- Top 10 reasons why Russia is America’s closest ally.
- Reasons why Brexit is good for Britain.
- Five reasons why animals should have equal rights as human beings.
- Why deforestation must continue to help accommodate the surging number of people.
- Is capitalism the direct opposite of communism?
- Should people be forced into interracial marriages so as to help eliminate racial discrimination?
- Why Kenneth Bone became an Internet sensation during the presidential debate.
- Five reasons why President Trump was sniffing a lot during the debate.
- Why President Trump has the best temperament compared to a majority of former US presidents.
- Why President Trump is likely to deliver on all of his promises before his first 100 days in office are over.
- Why I prefer taking the trash out over all other chores.
- Why the barter system is better than the current monetary system.
- How students can experience a stress-free environment in college.
- How mathematics came to be my favorite subject in school.
- Why the government is right to infringe on our privacy.
- Where do all the mismatched socks disappear to?
- Some of the inherent mistakes within our families.
We are delighted to welcome a guest post from Dr Keith M Johnston, Lecturer in Film and Television Studies at the University of East Anglia and Ealing Studios expert.
In a 1954 press release promoting their forthcoming production slate, Ealing Studios heralded ‘the production of large-scale subjects, the majority of which will be in colour’. This year would turn out to be the height of Ealing’s colour film production, an eclectic mix of four films including horse-racing drama The Rainbow Jacket (1954), African adventure sequel West of Zanzibar (1954), Hollywood satire The Love Lottery (1954) and Lease of Life, the Robert Donat-starring drama about a small village reverend who reassesses his life when he learns he only has a year to live. The film has particular resonance for being Donat’s penultimate film, and the only one he would make for Ealing: but it also has strong ties to the other films either side of it, most notably the reliance on a recognisable male star (Donat here, David Niven in The Love Lottery; Anthony Steel in West of Zanzibar), and the use of extensive location shooting (Epsom for The Rainbow Jacket; Lake Como for The Love Lottery; Kenya and Zanzibar for West of Zanzibar; the East Riding of Yorkshire for Lease of Life).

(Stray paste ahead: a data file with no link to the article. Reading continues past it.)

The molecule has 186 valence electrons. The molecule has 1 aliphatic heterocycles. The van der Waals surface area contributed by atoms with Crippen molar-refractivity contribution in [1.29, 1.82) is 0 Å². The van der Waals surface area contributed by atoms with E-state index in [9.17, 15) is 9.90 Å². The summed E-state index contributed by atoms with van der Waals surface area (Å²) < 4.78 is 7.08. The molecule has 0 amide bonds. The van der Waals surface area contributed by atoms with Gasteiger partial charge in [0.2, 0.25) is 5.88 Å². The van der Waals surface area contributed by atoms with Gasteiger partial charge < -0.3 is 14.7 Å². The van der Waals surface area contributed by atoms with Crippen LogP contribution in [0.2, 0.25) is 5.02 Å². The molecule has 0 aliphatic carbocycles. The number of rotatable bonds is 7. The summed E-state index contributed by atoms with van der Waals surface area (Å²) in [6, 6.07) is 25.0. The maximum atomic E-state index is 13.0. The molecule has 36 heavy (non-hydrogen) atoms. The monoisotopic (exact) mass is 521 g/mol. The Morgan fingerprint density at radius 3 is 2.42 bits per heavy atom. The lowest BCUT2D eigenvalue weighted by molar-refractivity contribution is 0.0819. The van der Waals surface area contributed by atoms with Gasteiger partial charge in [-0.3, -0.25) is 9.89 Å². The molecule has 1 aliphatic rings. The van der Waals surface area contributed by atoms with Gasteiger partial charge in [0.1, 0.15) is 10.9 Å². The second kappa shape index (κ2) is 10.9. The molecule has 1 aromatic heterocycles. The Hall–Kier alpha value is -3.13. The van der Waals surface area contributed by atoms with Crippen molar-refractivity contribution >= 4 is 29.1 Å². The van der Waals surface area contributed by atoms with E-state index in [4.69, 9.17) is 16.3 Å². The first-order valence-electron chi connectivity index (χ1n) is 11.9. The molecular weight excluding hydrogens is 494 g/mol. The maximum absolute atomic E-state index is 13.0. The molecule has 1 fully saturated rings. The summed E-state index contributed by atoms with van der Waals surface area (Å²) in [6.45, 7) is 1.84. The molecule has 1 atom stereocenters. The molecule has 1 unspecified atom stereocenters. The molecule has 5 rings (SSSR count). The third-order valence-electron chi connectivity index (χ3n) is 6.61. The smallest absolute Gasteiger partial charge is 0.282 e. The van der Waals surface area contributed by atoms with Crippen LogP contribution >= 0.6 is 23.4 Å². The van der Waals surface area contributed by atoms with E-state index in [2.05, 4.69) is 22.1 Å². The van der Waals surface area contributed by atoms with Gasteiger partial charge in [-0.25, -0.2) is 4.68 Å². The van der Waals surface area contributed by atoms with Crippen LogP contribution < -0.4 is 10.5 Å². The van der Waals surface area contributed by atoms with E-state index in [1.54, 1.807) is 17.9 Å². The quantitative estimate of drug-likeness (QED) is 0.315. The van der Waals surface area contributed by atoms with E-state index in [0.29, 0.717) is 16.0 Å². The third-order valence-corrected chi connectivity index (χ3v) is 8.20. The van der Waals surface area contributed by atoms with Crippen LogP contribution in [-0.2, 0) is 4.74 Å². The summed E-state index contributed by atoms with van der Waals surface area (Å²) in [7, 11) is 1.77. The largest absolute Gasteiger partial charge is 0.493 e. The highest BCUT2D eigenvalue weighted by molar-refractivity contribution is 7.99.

For modern viewers more used to the association of Ealing Studios with their succession of comedies from the late 1940s and early 1950s (the likes of The Lavender Hill Mob, 1949, or The Man in the White Suit, 1951), Lease of Life can be a challenging film: often slow-moving, episodic, and with a late narrative event that can feel out of keeping with the characters that have been built up throughout. Of course, only a third of Ealing’s output was ever purely comedic, but that is the picture of the studio that tends to dominate: alongside ideas of it as being cosy, whimsical and restrained. A safe piece of British cinema history, then: not rebellious like Gainsborough Studios, or the fantasies of Michael Powell and Emeric Pressburger. Yet as Lease of Life proves, Ealing was more than capable of offering its own ‘mild revolutions’ (to use Michael Balcon’s phrase), its own small rebellions.
Adrienne Corri and Kay Walsh
At the heart of Lease of Life is a simple story, and a simple man: Reverend William Thorne (Donat) is safe and predictable, a dull but loveable figure who bores the children in his small village church of Hinton St John and barely has money to support himself, his wife Vera (Kay Walsh) and daughter Susan (Adrienne Corri). Thorne is moral, abstemious and restrained, and Donat plays him with a world-weariness that is visible in his every action, but particularly in his lined and expressive face (while it is tempting to link Donat’s appearance here to his illness, as I did in an earlier blog post, Gill has pointed out that he was made-up for the role). Unbeknown to Thorne, he is being considered for a post at Gilchester Cathedral (he is invited to give a sermon to assess his potential) and, as his doctor soon reveals, he has around a year to live. The combination of those two events leads to the clash at the heart of the film, around the role of religion in an individual’s life (it is one of few Ealing films to directly engage with the religious) and the need to be honest, that life cannot be lived in the belief that simply sticking to the rules will make you a good person: “the important thing is not just to be good, but to be good human beings.”
This sermon is the big dramatic moment in the film, occurring around the halfway point, and marking Thorne’s move towards doing the ‘right thing’. Donat makes the most of the sermon, showing Thorne’s uncertainty as he chooses to ditch his safe and prepared speech and speak from the heart instead. It is a potentially showy moment for an actor, but Donat pitches it well, understanding Thorne is not grand-standing, but being open, honest, heartfelt. The film counterpoints the performance with some comic moments of editing: one of the schoolboys in the audience is shown hiding a copy of Alias the Saint inside his hymnbook, before he becomes more interested in Thorne’s words; equally, the shocked expressions on the senior members of the Cathedral and school, and the resigned quality of Vera’s face, are a useful balance to Thorne’s eloquence.